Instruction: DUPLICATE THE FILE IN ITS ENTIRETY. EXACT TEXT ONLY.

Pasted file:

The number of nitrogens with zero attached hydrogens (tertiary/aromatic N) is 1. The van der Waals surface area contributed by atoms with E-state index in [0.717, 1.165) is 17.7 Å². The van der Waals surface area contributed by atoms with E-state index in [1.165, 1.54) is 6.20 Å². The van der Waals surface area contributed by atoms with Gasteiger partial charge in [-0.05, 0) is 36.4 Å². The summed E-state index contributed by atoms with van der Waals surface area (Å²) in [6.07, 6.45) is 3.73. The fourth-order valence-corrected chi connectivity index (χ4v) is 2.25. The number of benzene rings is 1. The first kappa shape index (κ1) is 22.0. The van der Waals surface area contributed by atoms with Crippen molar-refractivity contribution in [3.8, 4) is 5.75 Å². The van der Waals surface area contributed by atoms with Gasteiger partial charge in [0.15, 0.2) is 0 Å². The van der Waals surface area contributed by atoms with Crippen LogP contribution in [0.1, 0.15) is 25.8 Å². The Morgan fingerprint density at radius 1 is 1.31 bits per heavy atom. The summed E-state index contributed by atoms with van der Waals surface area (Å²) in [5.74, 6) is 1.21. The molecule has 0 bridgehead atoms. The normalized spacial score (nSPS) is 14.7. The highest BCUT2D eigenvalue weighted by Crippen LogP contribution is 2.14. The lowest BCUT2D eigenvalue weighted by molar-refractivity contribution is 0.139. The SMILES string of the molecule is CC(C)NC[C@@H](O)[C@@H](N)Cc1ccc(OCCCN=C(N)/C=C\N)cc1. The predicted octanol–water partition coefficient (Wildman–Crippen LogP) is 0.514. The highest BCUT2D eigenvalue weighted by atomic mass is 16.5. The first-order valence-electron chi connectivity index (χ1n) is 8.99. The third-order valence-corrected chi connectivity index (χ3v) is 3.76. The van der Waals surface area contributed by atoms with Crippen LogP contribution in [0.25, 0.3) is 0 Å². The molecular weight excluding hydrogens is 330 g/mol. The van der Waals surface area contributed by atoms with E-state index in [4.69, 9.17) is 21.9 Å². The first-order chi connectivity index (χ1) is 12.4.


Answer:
The number of nitrogens with zero attached hydrogens (tertiary/aromatic N) is 1. The van der Waals surface area contributed by atoms with E-state index in [0.717, 1.165) is 17.7 Å². The van der Waals surface area contributed by atoms with E-state index in [1.165, 1.54) is 6.20 Å². The van der Waals surface area contributed by atoms with Gasteiger partial charge in [-0.05, 0) is 36.4 Å². The summed E-state index contributed by atoms with van der Waals surface area (Å²) in [6.07, 6.45) is 3.73. The fourth-order valence-corrected chi connectivity index (χ4v) is 2.25. The number of benzene rings is 1. The first kappa shape index (κ1) is 22.0. The van der Waals surface area contributed by atoms with Crippen molar-refractivity contribution in [3.8, 4) is 5.75 Å². The van der Waals surface area contributed by atoms with Gasteiger partial charge in [0.15, 0.2) is 0 Å². The van der Waals surface area contributed by atoms with Crippen LogP contribution in [0.1, 0.15) is 25.8 Å². The Morgan fingerprint density at radius 1 is 1.31 bits per heavy atom. The summed E-state index contributed by atoms with van der Waals surface area (Å²) in [5.74, 6) is 1.21. The molecule has 0 bridgehead atoms. The normalized spacial score (nSPS) is 14.7. The highest BCUT2D eigenvalue weighted by Crippen LogP contribution is 2.14. The lowest BCUT2D eigenvalue weighted by molar-refractivity contribution is 0.139. The SMILES string of the molecule is CC(C)NC[C@@H](O)[C@@H](N)Cc1ccc(OCCCN=C(N)/C=C\N)cc1. The predicted octanol–water partition coefficient (Wildman–Crippen LogP) is 0.514. The highest BCUT2D eigenvalue weighted by atomic mass is 16.5. The first-order valence-electron chi connectivity index (χ1n) is 8.99. The third-order valence-corrected chi connectivity index (χ3v) is 3.76. The van der Waals surface area contributed by atoms with Crippen LogP contribution in [0.25, 0.3) is 0 Å². The molecular weight excluding hydrogens is 330 g/mol. The van der Waals surface area contributed by atoms with E-state index in [4.69, 9.17) is 21.9 Å². The first-order chi connectivity index (χ1) is 12.4.